Who Makes a Successful Master Teacher?

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Master Teachers have been exposed to and grappled with ideas that are central to their discipline at advanced levels. Like any scientist of mathematician, they view their knowledge as incomplete. Master Teachers also have a deep understanding of professional knowledge for teaching and strive to incorporate successful practices in their work. They continually evaluate, refine, and adapt their practice to better meet the needs of their students. Finally, Master Teachers possess a deep knowledge of their students’ communities, cultures, and values, and sees a student’s family and community as resources in their efforts to inspire them to study math and science. Master Teachers are classroom teachers who are already strong, but committed to developing even further their knowledge of content, craft of teaching, and understanding of students.

What Master Teachers Do

Master Teachers meet regularly during out-of-school time (evenings and weekends) over the course of the year to engage in activities leading to professional growth. Some teachers may explore a new subject by taking a mini-course offered by another Master Teacher, a scientist, or mathematician. Other teachers may explore their craft by meeting with a group comprised of educators from around the region who teach the same subject. The group might study artifacts from the classroom, consider common challenges, or write curriculum. Teachers may participate in leadership training to better guide departmental discussions, mentor early career teachers, or serve as cooperating teachers to pre-service teachers. They may also mentor both peers and/or pre- and early-career service teachers. The myriad ways in which teachers connect and grow as part of the program are as varied as the corps itself. Over each year that a Master Teacher is part of the program, they will be required to attend at least 50 hours of these kinds of opportunities.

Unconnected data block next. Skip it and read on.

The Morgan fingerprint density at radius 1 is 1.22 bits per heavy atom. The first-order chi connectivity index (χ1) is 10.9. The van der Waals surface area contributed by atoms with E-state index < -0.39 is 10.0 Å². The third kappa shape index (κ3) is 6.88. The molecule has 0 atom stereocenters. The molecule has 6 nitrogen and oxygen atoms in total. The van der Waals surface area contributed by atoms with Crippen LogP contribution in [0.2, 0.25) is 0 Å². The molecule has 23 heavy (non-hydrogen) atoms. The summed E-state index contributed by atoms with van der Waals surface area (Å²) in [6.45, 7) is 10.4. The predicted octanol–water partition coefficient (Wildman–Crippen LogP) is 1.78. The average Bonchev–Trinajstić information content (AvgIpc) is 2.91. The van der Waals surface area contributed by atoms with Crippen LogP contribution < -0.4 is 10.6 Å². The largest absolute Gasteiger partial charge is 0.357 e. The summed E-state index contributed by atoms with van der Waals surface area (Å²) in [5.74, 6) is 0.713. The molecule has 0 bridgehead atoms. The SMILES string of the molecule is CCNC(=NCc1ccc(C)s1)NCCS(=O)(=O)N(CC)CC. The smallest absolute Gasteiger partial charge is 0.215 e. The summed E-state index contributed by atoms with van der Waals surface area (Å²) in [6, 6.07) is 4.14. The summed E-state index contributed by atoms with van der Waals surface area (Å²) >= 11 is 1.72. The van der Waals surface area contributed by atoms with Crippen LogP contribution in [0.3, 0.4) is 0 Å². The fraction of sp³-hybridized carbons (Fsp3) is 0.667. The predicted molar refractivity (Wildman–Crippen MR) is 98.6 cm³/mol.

Master Teacher Impact

The overarching goal of the Master Teacher Program is to support highly qualified STEM teachers and provide an expert community in which they can flourish, thus transforming STEM education across the state. Master Teachers are selected for their growth mindset; they are dedicated to improvement at both the personal and whole school level. Master Teachers typically play leadership roles in their schools, as department chairs, grade team leaders, STEM club advisors, or teacher mentors, all which lead to an increased level of engagement for their students. The work they do within the Master Teacher Program naturally strengthens the overall work of the science or mathematics departments of their schools and has a positive impact on the culture of teaching and learning at the school level.

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